A ‘get out of town’ budget appears inevitable, lawmakers say
HARRISBURG, Pa. (AP) – Lawmakers faced with Pennsylvania state government’s biggest cash shortfall since the recession are bracing for what they call a “get-out-of-town budget.”
Put another way, there is little expectation in the Capitol of bringing long-term balance to the state’s tattered finances before lawmakers depart for their traditional summer break from Harrisburg.
Gov. Tom Wolf, a Democrat, and leaders of the Legislature’s huge Republican majorities have been absorbed with major pension and gambling legislation until recent days, virtually ensuring that a budget package will be hashed out in rushed, closed-door negotiations.
With just two weeks before the July 1 start of the 2017-18 fiscal year, ideas on how to inject more money into the state’s threadbare bank account have begun flying around the Capitol in earnest. One concept raised by Senate Republicans is borrowing a one-time lump sum against cash from Pennsylvania’s share of the landmark 1998 multi-state settlement with tobacco companies.
For now, top Republican lawmakers are sticking to talking publicly about what they can do to avoid a budget-balancing tax increase, while rank-and-file lawmakers worry about what kind of result will emerge from a slapdash budget.
“I don’t know what kind of magic you have to have to pull something out at the last minute,” said Sen. Don White, R-Indiana.
To some extent, partisan differences are narrower than in many years that Pennsylvania has had divided government because of the relatively austere, $32.3 billion budget that Wolf proposed in February.
And while Wolf’s administration has criticized the cuts in the House’s $31.5 billion counterproposal as too severe, Wolf also has asked little from lawmakers this year after House Republicans stared down his ambitious first budget proposal through a record-long stalemate.
A get-out-of-town budget will leave problems to fester, some lawmakers worry.
That includes school districts squeezed by rising pension costs, a school funding system that harbors wide disparities between wealthy and poor districts and a Department of Environmental Protection so wracked by years of budget cuts that the federal government is threatening to revoke some enforcement powers.
It also includes worries that Pennsylvania’s economy is floundering.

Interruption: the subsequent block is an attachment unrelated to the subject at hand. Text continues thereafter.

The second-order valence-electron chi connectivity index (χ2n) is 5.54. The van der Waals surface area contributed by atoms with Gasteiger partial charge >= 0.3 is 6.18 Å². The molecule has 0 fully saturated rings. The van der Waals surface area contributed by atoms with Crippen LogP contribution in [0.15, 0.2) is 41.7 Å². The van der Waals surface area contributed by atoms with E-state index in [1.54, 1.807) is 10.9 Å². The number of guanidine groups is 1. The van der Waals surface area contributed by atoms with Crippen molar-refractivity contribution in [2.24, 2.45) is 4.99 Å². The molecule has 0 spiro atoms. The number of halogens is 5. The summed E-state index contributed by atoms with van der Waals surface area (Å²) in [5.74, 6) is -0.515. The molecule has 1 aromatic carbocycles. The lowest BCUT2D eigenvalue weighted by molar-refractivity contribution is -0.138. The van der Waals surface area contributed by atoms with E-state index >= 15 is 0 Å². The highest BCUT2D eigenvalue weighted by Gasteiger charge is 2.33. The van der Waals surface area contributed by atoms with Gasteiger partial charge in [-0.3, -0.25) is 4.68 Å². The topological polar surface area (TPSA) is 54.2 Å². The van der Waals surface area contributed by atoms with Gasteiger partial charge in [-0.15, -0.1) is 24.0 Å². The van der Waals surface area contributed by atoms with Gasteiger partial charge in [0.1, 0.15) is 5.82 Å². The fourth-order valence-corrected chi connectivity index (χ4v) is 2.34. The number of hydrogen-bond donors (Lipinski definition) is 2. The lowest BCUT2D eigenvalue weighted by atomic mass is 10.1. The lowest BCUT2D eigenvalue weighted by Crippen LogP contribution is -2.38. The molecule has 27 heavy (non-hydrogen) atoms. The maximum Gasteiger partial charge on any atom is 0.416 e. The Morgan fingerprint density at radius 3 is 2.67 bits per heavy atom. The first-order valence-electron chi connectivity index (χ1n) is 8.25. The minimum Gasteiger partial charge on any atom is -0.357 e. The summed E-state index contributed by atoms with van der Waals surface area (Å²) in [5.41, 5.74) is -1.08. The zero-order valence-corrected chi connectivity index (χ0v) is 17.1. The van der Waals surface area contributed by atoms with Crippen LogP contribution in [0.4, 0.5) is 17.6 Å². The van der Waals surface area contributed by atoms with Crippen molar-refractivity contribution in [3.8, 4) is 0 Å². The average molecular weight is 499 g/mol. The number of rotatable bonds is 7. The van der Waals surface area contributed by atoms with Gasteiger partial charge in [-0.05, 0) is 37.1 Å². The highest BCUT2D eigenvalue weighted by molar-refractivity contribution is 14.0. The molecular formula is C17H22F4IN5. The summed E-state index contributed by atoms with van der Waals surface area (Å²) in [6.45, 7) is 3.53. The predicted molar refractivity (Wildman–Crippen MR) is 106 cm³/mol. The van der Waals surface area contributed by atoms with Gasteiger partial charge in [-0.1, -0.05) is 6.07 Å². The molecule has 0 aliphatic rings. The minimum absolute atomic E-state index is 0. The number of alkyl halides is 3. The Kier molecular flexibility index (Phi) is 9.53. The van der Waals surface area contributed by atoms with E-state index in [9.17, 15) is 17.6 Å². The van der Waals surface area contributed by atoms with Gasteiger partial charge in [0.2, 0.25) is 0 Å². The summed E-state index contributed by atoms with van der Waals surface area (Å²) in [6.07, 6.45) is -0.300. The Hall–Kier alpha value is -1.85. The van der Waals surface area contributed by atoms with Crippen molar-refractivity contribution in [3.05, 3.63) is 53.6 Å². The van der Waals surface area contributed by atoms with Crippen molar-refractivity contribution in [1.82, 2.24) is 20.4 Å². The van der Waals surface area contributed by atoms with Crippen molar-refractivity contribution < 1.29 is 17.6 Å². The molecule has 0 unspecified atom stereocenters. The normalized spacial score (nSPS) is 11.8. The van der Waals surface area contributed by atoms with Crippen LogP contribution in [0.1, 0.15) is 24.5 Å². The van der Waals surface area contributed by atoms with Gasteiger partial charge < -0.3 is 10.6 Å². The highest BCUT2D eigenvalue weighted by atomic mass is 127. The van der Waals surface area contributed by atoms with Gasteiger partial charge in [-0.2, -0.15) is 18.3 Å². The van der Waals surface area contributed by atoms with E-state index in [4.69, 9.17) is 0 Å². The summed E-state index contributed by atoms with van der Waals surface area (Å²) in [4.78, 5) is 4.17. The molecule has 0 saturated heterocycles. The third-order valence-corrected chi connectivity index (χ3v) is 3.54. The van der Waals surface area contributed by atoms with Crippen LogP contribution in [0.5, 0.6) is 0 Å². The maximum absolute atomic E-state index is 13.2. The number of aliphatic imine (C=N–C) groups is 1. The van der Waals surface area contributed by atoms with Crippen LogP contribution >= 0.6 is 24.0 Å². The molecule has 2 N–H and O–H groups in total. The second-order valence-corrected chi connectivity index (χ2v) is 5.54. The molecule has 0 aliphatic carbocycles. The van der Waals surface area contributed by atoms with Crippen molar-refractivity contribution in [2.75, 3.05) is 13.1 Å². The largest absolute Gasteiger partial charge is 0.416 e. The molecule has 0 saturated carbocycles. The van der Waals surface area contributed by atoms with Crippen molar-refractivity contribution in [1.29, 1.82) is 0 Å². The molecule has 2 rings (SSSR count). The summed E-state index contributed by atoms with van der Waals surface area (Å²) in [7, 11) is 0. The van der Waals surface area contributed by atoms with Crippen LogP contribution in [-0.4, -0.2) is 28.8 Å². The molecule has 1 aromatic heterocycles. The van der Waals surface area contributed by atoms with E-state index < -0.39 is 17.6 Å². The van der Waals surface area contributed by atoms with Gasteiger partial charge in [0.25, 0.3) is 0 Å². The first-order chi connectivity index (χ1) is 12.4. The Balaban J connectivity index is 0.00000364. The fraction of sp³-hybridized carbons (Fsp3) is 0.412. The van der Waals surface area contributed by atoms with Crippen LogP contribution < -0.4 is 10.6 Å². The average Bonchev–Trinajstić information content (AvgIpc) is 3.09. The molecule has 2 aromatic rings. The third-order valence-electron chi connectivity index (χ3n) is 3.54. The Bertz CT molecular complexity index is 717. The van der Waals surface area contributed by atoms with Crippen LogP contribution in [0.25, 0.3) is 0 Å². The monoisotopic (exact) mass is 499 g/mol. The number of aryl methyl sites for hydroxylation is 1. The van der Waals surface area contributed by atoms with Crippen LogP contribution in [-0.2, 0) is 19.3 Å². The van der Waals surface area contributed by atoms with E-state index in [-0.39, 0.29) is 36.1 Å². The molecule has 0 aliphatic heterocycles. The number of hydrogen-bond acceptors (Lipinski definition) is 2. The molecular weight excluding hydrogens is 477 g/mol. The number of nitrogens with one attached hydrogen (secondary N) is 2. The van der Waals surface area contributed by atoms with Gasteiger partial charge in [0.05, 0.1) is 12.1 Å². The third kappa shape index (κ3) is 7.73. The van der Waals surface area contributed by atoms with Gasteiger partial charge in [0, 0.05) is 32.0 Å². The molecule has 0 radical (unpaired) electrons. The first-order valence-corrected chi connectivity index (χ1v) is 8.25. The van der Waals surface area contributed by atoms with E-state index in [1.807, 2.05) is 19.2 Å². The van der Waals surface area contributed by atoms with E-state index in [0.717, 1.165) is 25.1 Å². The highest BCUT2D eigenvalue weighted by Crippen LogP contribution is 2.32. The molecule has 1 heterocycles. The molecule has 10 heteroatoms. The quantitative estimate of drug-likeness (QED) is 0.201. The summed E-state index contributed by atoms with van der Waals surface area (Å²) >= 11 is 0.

“Everybody understands the problems,” said Sen. John Yudichak, D-Luzerne. “There’s no sneaking up on us. It’s a question of the solutions.”
Years of deficits – driven by sluggish tax collections, rising human services costs and making good on delinquent pension payments – have cost Pennsylvania credit rating downgrades, leaving its bond rating among the lowest of states. Attempts to fix it by pinching pennies, expanding casino-style gambling, increasing tobacco taxes and liberalizing wine and liquor laws have produced consistently disappointing results.
Budget makers knew they built some risky expectations into this year’s budget. But a severe lag in tax collections caught them by surprise.
Republican leaders are tight-lipped about how they expect to find the money to balance the budget. Senate Republicans say $2.2 billion is necessary to fund a House Republican spending plan built on belt-tightening and cuts in some of the costliest services in state government, including prisons, social services and medical care for the poor.
Wolf early on ruled out raising sales or income taxes, avenues he pursued in his first two budget proposals. Instead, he suggested a $1 billion tax package he billed as closing loopholes and making corporations pay their fair share. That included his third straight year of proposing a tax on Pennsylvania’s Marcellus Shale natural gas production, plus imposing the sales tax on computer services and warehousing.
All of that – plus his proposals to raise the minimum wage, charge municipalities for free state police coverage and restructure the corporate net income tax – has generated little interest from Republicans.
For their part, House Republicans are pressing for revenue through an aggressive legalization of more gambling and selling more wine and liquor licenses. Senate Republicans are considering narrower gambling proposals, in addition to borrowing.
And while top Republicans have yet to test support for a tax increase among GOP rank and file, some Republican lawmakers see no way to scrape up $2.2 billion without one.
“This budget is going to be difficult,” said Sen. Bob Mensch, R-Montgomery. “And any solution is going to involve pain.”